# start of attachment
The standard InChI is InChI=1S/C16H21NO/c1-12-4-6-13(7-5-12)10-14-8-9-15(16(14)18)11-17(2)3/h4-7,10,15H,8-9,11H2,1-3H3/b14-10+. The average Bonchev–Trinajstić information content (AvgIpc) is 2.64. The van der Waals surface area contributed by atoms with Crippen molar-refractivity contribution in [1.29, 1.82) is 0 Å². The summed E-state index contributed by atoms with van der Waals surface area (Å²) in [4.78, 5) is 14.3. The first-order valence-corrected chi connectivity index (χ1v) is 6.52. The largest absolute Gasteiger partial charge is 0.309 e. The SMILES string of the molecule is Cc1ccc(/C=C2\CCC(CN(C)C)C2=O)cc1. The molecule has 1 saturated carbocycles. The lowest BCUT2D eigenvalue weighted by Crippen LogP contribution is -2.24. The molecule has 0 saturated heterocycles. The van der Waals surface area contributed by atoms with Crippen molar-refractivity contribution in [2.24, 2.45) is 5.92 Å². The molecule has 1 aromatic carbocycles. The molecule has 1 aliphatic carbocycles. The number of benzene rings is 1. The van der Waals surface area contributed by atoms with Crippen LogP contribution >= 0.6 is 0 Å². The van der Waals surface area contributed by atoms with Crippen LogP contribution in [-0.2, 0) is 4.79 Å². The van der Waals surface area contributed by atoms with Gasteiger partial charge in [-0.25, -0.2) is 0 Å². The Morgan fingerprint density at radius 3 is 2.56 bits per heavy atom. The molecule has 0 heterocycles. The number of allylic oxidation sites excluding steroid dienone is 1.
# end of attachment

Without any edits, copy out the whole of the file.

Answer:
The standard InChI is InChI=1S/C16H21NO/c1-12-4-6-13(7-5-12)10-14-8-9-15(16(14)18)11-17(2)3/h4-7,10,15H,8-9,11H2,1-3H3/b14-10+. The average Bonchev–Trinajstić information content (AvgIpc) is 2.64. The van der Waals surface area contributed by atoms with Crippen molar-refractivity contribution in [1.29, 1.82) is 0 Å². The summed E-state index contributed by atoms with van der Waals surface area (Å²) in [4.78, 5) is 14.3. The first-order valence-corrected chi connectivity index (χ1v) is 6.52. The largest absolute Gasteiger partial charge is 0.309 e. The SMILES string of the molecule is Cc1ccc(/C=C2\CCC(CN(C)C)C2=O)cc1. The molecule has 1 saturated carbocycles. The lowest BCUT2D eigenvalue weighted by Crippen LogP contribution is -2.24. The molecule has 0 saturated heterocycles. The van der Waals surface area contributed by atoms with Crippen molar-refractivity contribution in [2.24, 2.45) is 5.92 Å². The molecule has 1 aromatic carbocycles. The molecule has 1 aliphatic carbocycles. The number of benzene rings is 1. The van der Waals surface area contributed by atoms with Crippen LogP contribution >= 0.6 is 0 Å². The van der Waals surface area contributed by atoms with Crippen LogP contribution in [-0.2, 0) is 4.79 Å². The van der Waals surface area contributed by atoms with Gasteiger partial charge in [-0.25, -0.2) is 0 Å². The Morgan fingerprint density at radius 3 is 2.56 bits per heavy atom. The molecule has 0 heterocycles. The number of allylic oxidation sites excluding steroid dienone is 1.